Burqa losing favor as Afghan women opt for chador

Mon Jul 6, 2009 8:16pm EDT
 
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By Golnar Motevalli

HERAT, Afghanistan (Reuters) - Nehmatullah Yusefy's burqa sales have dropped 50 percent since the Taliban were toppled in 2001 and he says he will soon need to start stocking other styles of Islamic dress to make up for lost profits.

Yusefy has sold the powder blue garb, which covers women from head to foot, for the past ten years. It was mandatory attire for women during the austere rule of the Islamist Taliban.

But he has done so reluctantly.

"I think, God willing, the sales of burqas will decrease, then I will sell chador namaz and even maybe mantau chalvar," Yusefy said, standing behind the counter of his small outlet on a strip of burqa shops in the main market of Herat city.

The chador namaz is a long, billowing dress in black or somber-patterned fabric which is widely worn in Iran. It exposes the woman's face but covers the rest of her head and body until her ankles.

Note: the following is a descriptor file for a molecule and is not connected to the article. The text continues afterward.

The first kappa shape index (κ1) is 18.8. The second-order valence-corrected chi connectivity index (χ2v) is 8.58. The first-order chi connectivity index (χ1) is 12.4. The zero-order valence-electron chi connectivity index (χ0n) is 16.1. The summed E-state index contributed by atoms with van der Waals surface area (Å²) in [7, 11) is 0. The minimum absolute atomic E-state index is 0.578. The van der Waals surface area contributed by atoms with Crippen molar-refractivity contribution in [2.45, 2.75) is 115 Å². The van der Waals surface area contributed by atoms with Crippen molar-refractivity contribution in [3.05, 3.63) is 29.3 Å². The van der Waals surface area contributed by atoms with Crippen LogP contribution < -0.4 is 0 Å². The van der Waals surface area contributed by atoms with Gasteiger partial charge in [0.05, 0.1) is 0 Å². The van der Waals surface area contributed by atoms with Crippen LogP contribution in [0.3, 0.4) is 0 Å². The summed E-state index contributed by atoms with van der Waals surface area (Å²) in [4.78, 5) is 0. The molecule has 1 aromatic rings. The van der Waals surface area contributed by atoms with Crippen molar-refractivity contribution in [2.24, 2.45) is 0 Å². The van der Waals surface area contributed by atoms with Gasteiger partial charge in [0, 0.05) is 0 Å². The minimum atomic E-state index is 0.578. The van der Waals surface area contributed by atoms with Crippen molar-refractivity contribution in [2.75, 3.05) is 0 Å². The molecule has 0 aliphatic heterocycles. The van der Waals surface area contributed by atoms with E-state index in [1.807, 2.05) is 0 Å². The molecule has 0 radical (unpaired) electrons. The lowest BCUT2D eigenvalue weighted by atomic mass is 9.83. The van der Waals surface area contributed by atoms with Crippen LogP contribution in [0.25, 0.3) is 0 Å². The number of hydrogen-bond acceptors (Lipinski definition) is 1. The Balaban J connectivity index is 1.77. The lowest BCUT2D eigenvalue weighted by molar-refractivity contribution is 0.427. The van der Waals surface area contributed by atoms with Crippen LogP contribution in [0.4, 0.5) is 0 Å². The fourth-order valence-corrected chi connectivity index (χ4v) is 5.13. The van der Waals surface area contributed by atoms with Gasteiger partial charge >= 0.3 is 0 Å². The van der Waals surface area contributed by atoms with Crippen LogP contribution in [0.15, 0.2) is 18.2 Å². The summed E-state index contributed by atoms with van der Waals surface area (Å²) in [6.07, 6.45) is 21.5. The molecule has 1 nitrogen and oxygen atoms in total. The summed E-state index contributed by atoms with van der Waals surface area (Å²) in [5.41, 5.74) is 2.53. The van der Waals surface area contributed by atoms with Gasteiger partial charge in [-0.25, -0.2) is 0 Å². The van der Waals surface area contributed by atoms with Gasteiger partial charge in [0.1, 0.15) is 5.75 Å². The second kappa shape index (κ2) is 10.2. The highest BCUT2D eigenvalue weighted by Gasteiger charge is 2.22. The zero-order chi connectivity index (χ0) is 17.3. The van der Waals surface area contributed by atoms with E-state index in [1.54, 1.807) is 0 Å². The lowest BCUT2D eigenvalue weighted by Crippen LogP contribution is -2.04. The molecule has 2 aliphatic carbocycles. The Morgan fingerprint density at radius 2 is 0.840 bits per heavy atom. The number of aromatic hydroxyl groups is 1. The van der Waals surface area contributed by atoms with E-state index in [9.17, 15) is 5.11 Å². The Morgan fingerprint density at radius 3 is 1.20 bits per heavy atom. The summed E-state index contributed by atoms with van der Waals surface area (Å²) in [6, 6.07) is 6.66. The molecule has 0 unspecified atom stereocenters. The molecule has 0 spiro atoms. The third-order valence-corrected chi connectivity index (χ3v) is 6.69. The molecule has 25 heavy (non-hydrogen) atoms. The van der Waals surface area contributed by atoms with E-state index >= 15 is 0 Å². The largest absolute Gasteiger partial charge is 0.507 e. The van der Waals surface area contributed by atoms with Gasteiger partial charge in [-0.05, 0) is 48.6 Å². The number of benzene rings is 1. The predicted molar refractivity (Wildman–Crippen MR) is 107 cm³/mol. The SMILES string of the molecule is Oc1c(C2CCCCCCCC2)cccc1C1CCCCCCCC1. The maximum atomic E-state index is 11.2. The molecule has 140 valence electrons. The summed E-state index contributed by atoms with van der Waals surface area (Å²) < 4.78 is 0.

Mantau chalvar is a long coat worn over trousers and it is popular with women in the capital Kabul, who are comparatively more free to dress as they choose. It is always worn with a scarf covering the head that is tied firmly under the chin.

Last week French President Nicholas Sarkozy condemned the burqa, saying it was not welcome in France because it was a symbol of subjugation of women.

"We cannot accept that some women in our country are prisoners behind a grille, cut off from social life, deprived of their identity," he said amid calls by some lawmakers to ban the burqa in France.   Continued...

 
<p>An Afghan woman looks at merchandise at a burqa shop in Herat in western Afghanistan July 2, 2009. Burqa seller Nehmatullah Yusefy's (not in picture) sales at the shop have dropped 50 percent since the Taliban were toppled in 2001 and he says he will soon need to start stocking competing styles of Islamic dress to make up for lost profits. Picture taken July 2, 2009.REUTERS/ Mohammad Shoiab</p>